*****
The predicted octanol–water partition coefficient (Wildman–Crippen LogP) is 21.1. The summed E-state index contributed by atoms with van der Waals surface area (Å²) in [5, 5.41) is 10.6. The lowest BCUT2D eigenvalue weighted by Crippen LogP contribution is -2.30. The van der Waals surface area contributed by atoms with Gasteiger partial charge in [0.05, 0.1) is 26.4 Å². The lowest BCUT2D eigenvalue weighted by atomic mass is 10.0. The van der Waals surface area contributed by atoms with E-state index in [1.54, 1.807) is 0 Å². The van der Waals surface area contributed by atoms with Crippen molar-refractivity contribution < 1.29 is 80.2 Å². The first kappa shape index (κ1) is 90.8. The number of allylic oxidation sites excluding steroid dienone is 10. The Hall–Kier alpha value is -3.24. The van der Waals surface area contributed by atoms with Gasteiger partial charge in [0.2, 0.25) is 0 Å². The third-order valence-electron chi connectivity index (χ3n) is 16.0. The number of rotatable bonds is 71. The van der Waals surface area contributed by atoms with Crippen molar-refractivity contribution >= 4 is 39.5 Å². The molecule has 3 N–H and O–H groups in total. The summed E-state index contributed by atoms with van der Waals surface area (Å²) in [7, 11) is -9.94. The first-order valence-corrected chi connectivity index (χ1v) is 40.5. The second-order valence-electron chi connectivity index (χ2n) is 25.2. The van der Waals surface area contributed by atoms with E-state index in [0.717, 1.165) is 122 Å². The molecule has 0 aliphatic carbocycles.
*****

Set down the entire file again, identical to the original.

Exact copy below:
The predicted octanol–water partition coefficient (Wildman–Crippen LogP) is 21.1. The summed E-state index contributed by atoms with van der Waals surface area (Å²) in [5, 5.41) is 10.6. The lowest BCUT2D eigenvalue weighted by Crippen LogP contribution is -2.30. The van der Waals surface area contributed by atoms with Gasteiger partial charge in [0.05, 0.1) is 26.4 Å². The lowest BCUT2D eigenvalue weighted by atomic mass is 10.0. The van der Waals surface area contributed by atoms with E-state index in [1.54, 1.807) is 0 Å². The van der Waals surface area contributed by atoms with Crippen molar-refractivity contribution < 1.29 is 80.2 Å². The first kappa shape index (κ1) is 90.8. The number of allylic oxidation sites excluding steroid dienone is 10. The Hall–Kier alpha value is -3.24. The van der Waals surface area contributed by atoms with Gasteiger partial charge in [0.2, 0.25) is 0 Å². The third-order valence-electron chi connectivity index (χ3n) is 16.0. The number of rotatable bonds is 71. The van der Waals surface area contributed by atoms with Crippen molar-refractivity contribution >= 4 is 39.5 Å². The molecule has 3 N–H and O–H groups in total. The summed E-state index contributed by atoms with van der Waals surface area (Å²) in [7, 11) is -9.94. The first-order valence-corrected chi connectivity index (χ1v) is 40.5. The second-order valence-electron chi connectivity index (χ2n) is 25.2. The van der Waals surface area contributed by atoms with E-state index in [0.717, 1.165) is 122 Å². The molecule has 0 aliphatic carbocycles.